8. how to do simple basic maintainance of equipments
 

catchlights

Moderator
Staff member
Sep 27, 2004
21,903
46
48
Punggol, Singapore
www.foto-u.com
zoossh said:
gd point abt #2. but i dun get understand #3.
FYI, I didn't wrote these, these are the wisdoms from the Grate Masters.


just look at some photos, do you find some elements are unnecessary to be included? or causing distraction?
 

Hexlord

New Member
Dec 25, 2004
1,599
0
0
Bedok
hexlord.multiply.com
Interesting topic..

For me personally, photography is more of a hobby although I would love to have the experience of working professionally. It may be stressful but I see it as a learning experience! :)
 

And of course over and above mastering the technicalities of photography, being able to conceptualise creatively and see the unseen a professional photographer has to have excellent and I mean excellent PR skills. From my observation of the pros out there who are constantly working (non-stop might I add) locally and overseas on fashion, editorials, advertising, products and other commercial work, the common thread would be the ability to sell, reject and bullshit. It is an essential soft skill that cannot just be learnt. It has to be honed and practiced. One has to communicate effectively and convincingly with ad agencies, clients, models, model agencies, the creative team from stylist, art director, make-up artist and assistants to diva and prima donna celebs and many many more. Then the coupe de grace would be to handle all these people and manage them effectively whilst coaxing the best performance from the model/talent and getting good shots. Oh and making sure the lighting is right, the stray hairs are off the face, the lint is off, the highlights are not too much. The list goes on. (oh and this is just for fashion, editorial etc shoots, not product or other conceptual ones)

BUT! It can be done!!!!!

These same photographers have had very little formal education and just started working as assistants or apprentices from a very young age. They've shot covers, ad campaigns etc. But only when they've spent almost a decade in the industry.

So take heart..... it IS possible.:) Then again, so is everything else.
 

Weigang

New Member
Jul 6, 2006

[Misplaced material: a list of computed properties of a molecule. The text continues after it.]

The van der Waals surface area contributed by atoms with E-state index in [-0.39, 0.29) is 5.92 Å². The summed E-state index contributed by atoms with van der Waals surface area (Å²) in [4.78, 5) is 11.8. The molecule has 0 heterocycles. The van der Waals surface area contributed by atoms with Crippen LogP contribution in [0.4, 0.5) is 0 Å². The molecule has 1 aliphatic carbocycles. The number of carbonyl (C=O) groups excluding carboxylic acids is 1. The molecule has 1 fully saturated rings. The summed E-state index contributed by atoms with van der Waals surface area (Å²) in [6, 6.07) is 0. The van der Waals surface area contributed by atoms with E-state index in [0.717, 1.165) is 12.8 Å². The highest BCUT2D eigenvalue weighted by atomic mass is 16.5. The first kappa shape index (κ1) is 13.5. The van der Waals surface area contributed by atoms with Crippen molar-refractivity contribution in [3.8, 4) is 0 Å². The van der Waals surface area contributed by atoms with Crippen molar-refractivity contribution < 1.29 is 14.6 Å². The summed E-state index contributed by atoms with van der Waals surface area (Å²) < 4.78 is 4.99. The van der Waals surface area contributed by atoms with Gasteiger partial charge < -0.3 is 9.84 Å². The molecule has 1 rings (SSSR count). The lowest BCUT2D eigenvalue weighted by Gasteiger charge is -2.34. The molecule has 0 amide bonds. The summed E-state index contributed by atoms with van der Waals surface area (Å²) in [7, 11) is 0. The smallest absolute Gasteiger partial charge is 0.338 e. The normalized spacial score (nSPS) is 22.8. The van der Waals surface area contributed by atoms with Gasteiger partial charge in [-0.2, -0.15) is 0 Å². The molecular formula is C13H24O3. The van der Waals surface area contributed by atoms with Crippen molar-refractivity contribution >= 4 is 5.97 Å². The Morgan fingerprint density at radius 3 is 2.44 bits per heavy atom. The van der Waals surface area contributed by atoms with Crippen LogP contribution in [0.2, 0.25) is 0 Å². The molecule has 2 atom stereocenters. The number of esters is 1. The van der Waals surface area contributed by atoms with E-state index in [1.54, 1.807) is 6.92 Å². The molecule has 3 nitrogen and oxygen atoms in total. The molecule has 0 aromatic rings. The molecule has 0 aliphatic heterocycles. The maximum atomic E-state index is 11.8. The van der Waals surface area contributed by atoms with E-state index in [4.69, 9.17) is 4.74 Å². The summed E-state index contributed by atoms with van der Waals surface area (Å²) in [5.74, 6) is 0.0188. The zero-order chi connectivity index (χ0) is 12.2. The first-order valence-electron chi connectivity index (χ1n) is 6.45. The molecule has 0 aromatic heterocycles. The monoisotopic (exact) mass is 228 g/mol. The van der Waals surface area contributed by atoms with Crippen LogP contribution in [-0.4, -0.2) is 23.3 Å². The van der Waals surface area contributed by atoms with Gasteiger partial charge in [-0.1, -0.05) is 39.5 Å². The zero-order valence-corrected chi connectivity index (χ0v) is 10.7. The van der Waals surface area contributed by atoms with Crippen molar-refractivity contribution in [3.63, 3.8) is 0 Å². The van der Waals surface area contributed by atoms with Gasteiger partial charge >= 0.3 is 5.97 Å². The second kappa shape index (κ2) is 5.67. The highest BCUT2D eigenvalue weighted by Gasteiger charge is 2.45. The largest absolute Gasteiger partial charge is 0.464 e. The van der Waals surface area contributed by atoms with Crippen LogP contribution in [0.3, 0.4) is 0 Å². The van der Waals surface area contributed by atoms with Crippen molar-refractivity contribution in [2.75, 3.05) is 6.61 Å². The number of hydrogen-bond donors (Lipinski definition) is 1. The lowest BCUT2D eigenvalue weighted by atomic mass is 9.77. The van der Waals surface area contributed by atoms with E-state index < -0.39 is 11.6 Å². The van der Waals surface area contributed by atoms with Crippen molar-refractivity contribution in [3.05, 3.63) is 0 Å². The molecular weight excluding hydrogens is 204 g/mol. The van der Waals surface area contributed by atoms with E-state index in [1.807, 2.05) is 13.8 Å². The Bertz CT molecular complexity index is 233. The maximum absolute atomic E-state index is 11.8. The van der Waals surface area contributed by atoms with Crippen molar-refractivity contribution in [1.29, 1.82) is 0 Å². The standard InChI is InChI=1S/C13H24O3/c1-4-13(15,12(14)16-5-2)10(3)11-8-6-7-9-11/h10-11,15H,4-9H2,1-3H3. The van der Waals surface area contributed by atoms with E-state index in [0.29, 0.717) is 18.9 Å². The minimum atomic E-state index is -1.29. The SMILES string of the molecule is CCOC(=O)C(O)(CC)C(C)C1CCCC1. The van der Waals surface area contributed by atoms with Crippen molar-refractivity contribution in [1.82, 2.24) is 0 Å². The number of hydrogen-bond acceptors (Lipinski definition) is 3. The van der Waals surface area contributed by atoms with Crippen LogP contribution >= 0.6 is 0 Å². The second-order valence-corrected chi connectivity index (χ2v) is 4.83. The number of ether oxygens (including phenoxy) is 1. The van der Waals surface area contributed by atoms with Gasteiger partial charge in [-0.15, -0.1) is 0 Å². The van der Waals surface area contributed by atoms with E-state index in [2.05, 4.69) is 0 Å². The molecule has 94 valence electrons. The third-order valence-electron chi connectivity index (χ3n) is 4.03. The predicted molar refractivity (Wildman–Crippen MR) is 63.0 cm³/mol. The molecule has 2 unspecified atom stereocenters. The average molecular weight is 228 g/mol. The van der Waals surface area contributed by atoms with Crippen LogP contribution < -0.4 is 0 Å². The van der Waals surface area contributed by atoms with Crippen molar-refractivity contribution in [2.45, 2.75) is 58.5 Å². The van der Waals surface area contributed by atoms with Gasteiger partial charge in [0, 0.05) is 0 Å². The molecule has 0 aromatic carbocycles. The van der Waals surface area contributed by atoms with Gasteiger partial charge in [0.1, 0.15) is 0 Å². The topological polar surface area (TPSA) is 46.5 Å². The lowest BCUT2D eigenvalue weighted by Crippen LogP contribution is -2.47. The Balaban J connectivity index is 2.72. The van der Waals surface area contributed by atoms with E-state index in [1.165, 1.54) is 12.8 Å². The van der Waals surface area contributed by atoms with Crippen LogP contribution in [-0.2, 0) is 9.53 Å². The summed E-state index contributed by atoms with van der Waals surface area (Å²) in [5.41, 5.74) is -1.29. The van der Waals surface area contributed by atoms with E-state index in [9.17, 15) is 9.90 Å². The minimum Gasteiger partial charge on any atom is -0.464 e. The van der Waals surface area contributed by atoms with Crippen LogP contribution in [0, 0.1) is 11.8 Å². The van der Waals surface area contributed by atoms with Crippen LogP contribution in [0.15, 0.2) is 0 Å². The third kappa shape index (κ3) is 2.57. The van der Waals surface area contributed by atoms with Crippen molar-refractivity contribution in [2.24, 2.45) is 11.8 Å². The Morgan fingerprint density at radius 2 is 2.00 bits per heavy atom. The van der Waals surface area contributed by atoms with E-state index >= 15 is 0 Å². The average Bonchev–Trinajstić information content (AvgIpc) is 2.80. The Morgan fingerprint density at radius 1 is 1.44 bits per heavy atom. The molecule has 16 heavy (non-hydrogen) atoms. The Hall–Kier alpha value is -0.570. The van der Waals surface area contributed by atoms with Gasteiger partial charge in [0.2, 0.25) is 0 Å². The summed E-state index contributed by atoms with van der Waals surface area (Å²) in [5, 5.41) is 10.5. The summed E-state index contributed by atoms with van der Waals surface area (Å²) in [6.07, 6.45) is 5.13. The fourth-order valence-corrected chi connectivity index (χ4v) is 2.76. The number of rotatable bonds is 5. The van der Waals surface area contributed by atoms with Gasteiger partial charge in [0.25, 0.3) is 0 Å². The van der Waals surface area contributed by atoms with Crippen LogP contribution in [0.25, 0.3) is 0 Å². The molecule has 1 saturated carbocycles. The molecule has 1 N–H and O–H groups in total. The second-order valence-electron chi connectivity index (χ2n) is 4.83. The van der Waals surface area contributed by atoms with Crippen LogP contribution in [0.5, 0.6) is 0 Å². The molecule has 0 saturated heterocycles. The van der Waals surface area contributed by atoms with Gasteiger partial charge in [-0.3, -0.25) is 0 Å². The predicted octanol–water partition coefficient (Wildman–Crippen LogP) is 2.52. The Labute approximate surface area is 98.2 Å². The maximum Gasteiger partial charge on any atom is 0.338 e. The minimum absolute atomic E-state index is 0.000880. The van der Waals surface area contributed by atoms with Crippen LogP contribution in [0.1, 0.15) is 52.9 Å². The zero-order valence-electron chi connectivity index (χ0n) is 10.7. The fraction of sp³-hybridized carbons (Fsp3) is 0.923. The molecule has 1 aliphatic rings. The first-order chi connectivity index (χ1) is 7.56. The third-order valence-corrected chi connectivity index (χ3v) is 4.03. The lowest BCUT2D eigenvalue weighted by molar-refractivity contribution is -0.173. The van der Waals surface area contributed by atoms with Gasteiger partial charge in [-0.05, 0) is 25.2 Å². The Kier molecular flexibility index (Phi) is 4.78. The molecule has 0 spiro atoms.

264
0
0
Jurong East
bluroom said:
And of course over and above mastering the technicalities of photography, being able to conceptualise creatively and see the unseen a professional photographer has to have excellent and I mean excellent PR skills. From my observation of the pros out there who are constantly working (non-stop might I add) locally and overseas on fashion, editorials, advertising, products and other commercial work, the common thread would be the ability to sell, reject and bullshit. It is an essential soft skill that cannot just be learnt. It has to be honed and practiced. One has to communicate effectively and convincingly with ad agencies, clients, models, model agencies, the creative team from stylist, art director, make-up artist and assistants to diva and prima donna celebs and many many more. Then the coupe de grace would be to handle all these people and manage them effectively whilst coaxing the best performance from the model/talent and getting good shots. Oh and making sure the lighting is right, the stray hairs are off the face, the lint is off, the highlights are not too much. The list goes on. (oh and this is just for fashion, editorial etc shoots, not product or other conceptual ones)

BUT! It can be done!!!!!

These same photographers have had very little formal education and just started working as assistants or apprentices from a very young age. They've shot covers, ad campaigns etc. But only when they've spent almost a decade in the industry.

So take heart..... it IS possible.:) Then again, so is everything else.
Well said, bluroom... :thumbsup: In short, learning, practising and luck... ;)
 

Status
Not open for further replies.
Top Bottom